The problem is that so far, international organizations have proved incapable of offering meaningful intervention. In early November, Costa Rica called for an emergency session of the Permanent Council of the Organization of American States (OAS), which by a vote of 22 to 2 passed a resolution calling on both sides to "avoid the presence of military or security forces in the [disputed] area." (The only two countries to vote against it were Nicaragua and Hugo Chávez's Venezuela.) Costa Rica called the resolution a "triumph for peace and law," while Ortega called the vote "rigged" and said Nicaragua would not pull its troops out of the disputed territory. If Nicaragua were to do any pulling out, Ortega said, it would be from the OAS — which, conveniently, would mean the organization couldn't sent observers to next year's presidential elections in Nicaragua.

The strong international support for Costa Rica has only fanned Ortega's conspiracy theories. In a fiery address to the nation on Nov. 13, Ortega accused Costa Rica, Guatemala, Panama, Mexico and Colombia of representing the interests of narcotraffickers. "Drug traffickers are directing Costa Rica's foreign policy," Ortega charged. He claimed that the Nicaraguan soldiers deployed in the disputed border region are there to fight the war on drugs. He said any country that opposes Nicaragua's military presence in the area must therefore be defending the interests of narcotraffickers.

Ortega's ranting has not impressed neighbors. "Nicaragua's dispute with Costa Rica will only accelerate the decline of support for Ortega throughout Latin America," says Michael Shifter, president of the Inter-American Dialogue in Washington. "Even before now, there was not much sympathy for him, in light of serious questions about his personal conduct and blatant authoritarian practices."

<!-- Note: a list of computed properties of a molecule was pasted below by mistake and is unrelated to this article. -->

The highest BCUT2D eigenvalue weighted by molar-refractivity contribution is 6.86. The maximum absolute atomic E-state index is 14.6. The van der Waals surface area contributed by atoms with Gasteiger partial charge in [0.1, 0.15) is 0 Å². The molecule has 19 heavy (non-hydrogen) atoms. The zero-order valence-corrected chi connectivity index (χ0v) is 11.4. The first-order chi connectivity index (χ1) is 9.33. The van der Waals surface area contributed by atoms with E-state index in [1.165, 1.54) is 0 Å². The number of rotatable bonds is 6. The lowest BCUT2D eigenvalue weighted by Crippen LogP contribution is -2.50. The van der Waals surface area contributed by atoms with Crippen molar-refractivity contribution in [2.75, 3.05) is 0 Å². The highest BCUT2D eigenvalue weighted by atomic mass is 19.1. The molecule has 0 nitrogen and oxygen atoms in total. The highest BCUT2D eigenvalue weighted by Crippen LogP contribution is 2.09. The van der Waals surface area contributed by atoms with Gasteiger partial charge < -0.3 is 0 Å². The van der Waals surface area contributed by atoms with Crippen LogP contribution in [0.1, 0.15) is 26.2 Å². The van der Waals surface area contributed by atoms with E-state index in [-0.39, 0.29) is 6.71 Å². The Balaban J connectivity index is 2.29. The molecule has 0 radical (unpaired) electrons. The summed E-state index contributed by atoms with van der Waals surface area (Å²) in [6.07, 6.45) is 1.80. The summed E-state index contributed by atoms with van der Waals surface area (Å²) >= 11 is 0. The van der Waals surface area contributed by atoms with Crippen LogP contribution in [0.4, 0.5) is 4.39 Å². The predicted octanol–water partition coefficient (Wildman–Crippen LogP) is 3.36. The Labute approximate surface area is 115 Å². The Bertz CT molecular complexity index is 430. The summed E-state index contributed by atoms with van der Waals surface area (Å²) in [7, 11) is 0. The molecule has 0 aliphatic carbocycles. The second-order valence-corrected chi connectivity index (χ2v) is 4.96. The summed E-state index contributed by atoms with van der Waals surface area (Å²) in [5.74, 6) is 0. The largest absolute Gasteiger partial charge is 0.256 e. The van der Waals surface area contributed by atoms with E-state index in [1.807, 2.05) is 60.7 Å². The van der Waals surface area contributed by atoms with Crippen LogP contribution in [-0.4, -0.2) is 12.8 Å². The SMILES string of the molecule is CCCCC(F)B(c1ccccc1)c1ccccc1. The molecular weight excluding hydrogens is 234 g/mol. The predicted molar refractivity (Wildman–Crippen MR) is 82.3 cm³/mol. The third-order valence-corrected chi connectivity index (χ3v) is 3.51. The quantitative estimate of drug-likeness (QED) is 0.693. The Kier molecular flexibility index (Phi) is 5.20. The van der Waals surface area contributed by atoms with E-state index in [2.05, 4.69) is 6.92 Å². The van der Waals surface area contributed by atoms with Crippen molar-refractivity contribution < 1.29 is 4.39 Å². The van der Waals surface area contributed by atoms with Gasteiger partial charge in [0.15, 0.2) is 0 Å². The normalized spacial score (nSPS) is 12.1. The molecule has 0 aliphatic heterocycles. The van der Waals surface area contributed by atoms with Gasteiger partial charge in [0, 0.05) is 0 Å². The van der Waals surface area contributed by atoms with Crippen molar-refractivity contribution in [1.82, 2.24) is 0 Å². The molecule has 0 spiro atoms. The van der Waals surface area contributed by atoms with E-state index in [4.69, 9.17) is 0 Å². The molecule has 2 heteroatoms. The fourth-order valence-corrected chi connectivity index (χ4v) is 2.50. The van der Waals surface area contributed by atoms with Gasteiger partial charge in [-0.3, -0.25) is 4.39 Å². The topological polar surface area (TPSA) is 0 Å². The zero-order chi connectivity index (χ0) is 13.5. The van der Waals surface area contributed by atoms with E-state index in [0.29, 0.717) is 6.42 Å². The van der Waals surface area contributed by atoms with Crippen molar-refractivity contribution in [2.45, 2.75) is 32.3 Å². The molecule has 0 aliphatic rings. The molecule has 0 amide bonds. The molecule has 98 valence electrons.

Still, the controversy has been hugely beneficial to Ortega: the usually polarizing President suddenly enjoys enthusiastic and broad support in his long-divided nation. He is aided, to a large degree, by history. Nicaraguans still talk about Costa Rica's annexation of their former province of Guanacaste in 1824; Managua has been leery of Costa Rican expansionism ever since. Pastora snorted, "Nicaragua is the only country in the world that has lost territory to a smaller and weaker nation." That is inaccurate, but the sense of humiliation is palpable — and unifying — in impoverished Nicaragua.

Business-sector leaders who ordinarily criticize Ortega's apparent disregard for the rule of law are now applauding his defense of their constitution. The normally quarrelsome and feckless National Assembly passed a unanimous resolution pledging full support for Ortega in defense of Nicaraguan patrimony. And even the opposition newspapers have given the President a temporary reprieve from their barbs. There is speculation that Ortega may even use this newfound popularity and nationalism to overcome the constitutional barrier preventing him from running for another term as President.

He still has to play the border situation smartly if he wants to ride the wave of nationalism all the way to re-election next year. Any bout of real violence with Costa Rica would be a political disaster for Ortega, who after leading the revolutionary government of the 1980s lost three consecutive presidential bids because of mothers who no longer wanted to lose their kids to war. So Ortega wants to maintain the tensions while assuring voters that the border tiff won't get out of hand. "We don't want the blood of brothers to spill," he said. It's not exactly the unity and national reconciliation that Ortega promised, but for the purpose of a 2011 re-election bid, it might be close enough to get the job done.